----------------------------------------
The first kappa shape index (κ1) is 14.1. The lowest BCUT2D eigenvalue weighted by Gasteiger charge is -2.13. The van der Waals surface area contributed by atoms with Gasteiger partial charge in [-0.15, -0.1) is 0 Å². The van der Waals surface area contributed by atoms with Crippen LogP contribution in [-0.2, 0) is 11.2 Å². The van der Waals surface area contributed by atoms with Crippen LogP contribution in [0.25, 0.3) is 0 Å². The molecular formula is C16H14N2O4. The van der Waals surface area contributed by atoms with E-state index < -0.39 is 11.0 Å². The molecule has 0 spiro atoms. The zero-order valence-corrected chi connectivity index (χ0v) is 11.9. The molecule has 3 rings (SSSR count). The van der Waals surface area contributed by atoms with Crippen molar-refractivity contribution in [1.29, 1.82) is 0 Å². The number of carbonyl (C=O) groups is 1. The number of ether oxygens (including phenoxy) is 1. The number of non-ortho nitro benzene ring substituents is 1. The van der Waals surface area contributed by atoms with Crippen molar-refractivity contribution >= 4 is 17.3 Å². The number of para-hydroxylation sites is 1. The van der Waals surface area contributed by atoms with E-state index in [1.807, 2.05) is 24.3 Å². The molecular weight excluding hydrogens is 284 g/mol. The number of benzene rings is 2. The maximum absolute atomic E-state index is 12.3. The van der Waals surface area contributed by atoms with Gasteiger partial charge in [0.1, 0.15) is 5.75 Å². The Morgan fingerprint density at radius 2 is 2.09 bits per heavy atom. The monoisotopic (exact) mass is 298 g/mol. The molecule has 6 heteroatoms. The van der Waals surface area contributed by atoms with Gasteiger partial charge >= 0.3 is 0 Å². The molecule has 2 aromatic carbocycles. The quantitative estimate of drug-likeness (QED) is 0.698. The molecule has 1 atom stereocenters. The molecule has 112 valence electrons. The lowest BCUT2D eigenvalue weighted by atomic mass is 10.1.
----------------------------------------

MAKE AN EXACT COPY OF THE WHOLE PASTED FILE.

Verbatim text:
The first kappa shape index (κ1) is 14.1. The lowest BCUT2D eigenvalue weighted by Gasteiger charge is -2.13. The van der Waals surface area contributed by atoms with Gasteiger partial charge in [-0.15, -0.1) is 0 Å². The van der Waals surface area contributed by atoms with Crippen LogP contribution in [-0.2, 0) is 11.2 Å². The van der Waals surface area contributed by atoms with Crippen LogP contribution in [0.25, 0.3) is 0 Å². The molecular formula is C16H14N2O4. The van der Waals surface area contributed by atoms with E-state index < -0.39 is 11.0 Å². The molecule has 0 spiro atoms. The zero-order valence-corrected chi connectivity index (χ0v) is 11.9. The molecule has 3 rings (SSSR count). The van der Waals surface area contributed by atoms with Crippen molar-refractivity contribution in [1.29, 1.82) is 0 Å². The number of carbonyl (C=O) groups is 1. The number of ether oxygens (including phenoxy) is 1. The number of non-ortho nitro benzene ring substituents is 1. The van der Waals surface area contributed by atoms with Crippen molar-refractivity contribution >= 4 is 17.3 Å². The number of para-hydroxylation sites is 1. The van der Waals surface area contributed by atoms with E-state index in [1.807, 2.05) is 24.3 Å². The molecular weight excluding hydrogens is 284 g/mol. The number of benzene rings is 2. The maximum absolute atomic E-state index is 12.3. The van der Waals surface area contributed by atoms with Gasteiger partial charge in [0.1, 0.15) is 5.75 Å². The Morgan fingerprint density at radius 2 is 2.09 bits per heavy atom. The monoisotopic (exact) mass is 298 g/mol. The molecule has 6 heteroatoms. The van der Waals surface area contributed by atoms with Gasteiger partial charge >= 0.3 is 0 Å². The molecule has 2 aromatic carbocycles. The quantitative estimate of drug-likeness (QED) is 0.698. The molecule has 1 atom stereocenters. The molecule has 112 valence electrons. The lowest BCUT2D eigenvalue weighted by atomic mass is 10.1.